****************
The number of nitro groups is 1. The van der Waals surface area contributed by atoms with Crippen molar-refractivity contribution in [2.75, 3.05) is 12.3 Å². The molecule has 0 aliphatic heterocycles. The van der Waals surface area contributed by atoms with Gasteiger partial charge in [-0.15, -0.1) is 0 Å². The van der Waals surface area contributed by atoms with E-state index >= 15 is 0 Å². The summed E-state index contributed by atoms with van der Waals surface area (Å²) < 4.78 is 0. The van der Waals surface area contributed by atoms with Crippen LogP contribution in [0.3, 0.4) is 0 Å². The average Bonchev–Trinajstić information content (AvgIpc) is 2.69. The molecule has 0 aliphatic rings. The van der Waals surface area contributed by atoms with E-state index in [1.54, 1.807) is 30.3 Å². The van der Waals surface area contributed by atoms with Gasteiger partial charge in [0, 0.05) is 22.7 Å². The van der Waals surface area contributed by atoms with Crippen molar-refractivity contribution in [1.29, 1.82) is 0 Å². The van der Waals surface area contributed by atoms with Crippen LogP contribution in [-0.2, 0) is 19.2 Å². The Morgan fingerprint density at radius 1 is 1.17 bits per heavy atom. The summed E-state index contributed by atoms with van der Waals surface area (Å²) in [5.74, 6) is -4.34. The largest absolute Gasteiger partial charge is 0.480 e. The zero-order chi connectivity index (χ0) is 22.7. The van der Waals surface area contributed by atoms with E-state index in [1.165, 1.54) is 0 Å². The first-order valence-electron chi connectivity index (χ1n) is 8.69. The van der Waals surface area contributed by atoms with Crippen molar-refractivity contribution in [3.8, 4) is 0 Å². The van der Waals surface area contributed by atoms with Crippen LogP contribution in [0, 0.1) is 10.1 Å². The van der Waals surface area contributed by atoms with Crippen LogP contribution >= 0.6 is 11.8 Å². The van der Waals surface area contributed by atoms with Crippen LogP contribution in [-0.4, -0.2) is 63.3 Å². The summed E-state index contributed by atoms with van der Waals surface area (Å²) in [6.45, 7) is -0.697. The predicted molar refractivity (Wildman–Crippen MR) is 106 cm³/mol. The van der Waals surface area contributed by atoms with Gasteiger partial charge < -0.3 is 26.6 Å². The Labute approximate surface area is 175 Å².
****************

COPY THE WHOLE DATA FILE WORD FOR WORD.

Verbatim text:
The number of nitro groups is 1. The van der Waals surface area contributed by atoms with Crippen molar-refractivity contribution in [2.75, 3.05) is 12.3 Å². The molecule has 0 aliphatic heterocycles. The van der Waals surface area contributed by atoms with Gasteiger partial charge in [-0.15, -0.1) is 0 Å². The van der Waals surface area contributed by atoms with E-state index >= 15 is 0 Å². The summed E-state index contributed by atoms with van der Waals surface area (Å²) < 4.78 is 0. The van der Waals surface area contributed by atoms with Crippen LogP contribution in [0.3, 0.4) is 0 Å². The average Bonchev–Trinajstić information content (AvgIpc) is 2.69. The molecule has 0 aliphatic rings. The van der Waals surface area contributed by atoms with E-state index in [1.54, 1.807) is 30.3 Å². The van der Waals surface area contributed by atoms with Gasteiger partial charge in [0, 0.05) is 22.7 Å². The van der Waals surface area contributed by atoms with Crippen molar-refractivity contribution in [1.29, 1.82) is 0 Å². The van der Waals surface area contributed by atoms with Crippen LogP contribution in [-0.2, 0) is 19.2 Å². The Morgan fingerprint density at radius 1 is 1.17 bits per heavy atom. The summed E-state index contributed by atoms with van der Waals surface area (Å²) in [5.74, 6) is -4.34. The largest absolute Gasteiger partial charge is 0.480 e. The zero-order chi connectivity index (χ0) is 22.7. The van der Waals surface area contributed by atoms with E-state index in [1.165, 1.54) is 0 Å². The first-order valence-electron chi connectivity index (χ1n) is 8.69. The van der Waals surface area contributed by atoms with Crippen molar-refractivity contribution in [3.8, 4) is 0 Å². The van der Waals surface area contributed by atoms with Crippen LogP contribution in [0, 0.1) is 10.1 Å². The van der Waals surface area contributed by atoms with Crippen LogP contribution >= 0.6 is 11.8 Å². The van der Waals surface area contributed by atoms with Crippen LogP contribution in [-0.4, -0.2) is 63.3 Å². The summed E-state index contributed by atoms with van der Waals surface area (Å²) in [6.45, 7) is -0.697. The predicted molar refractivity (Wildman–Crippen MR) is 106 cm³/mol. The van der Waals surface area contributed by atoms with Gasteiger partial charge < -0.3 is 26.6 Å². The Labute approximate surface area is 175 Å².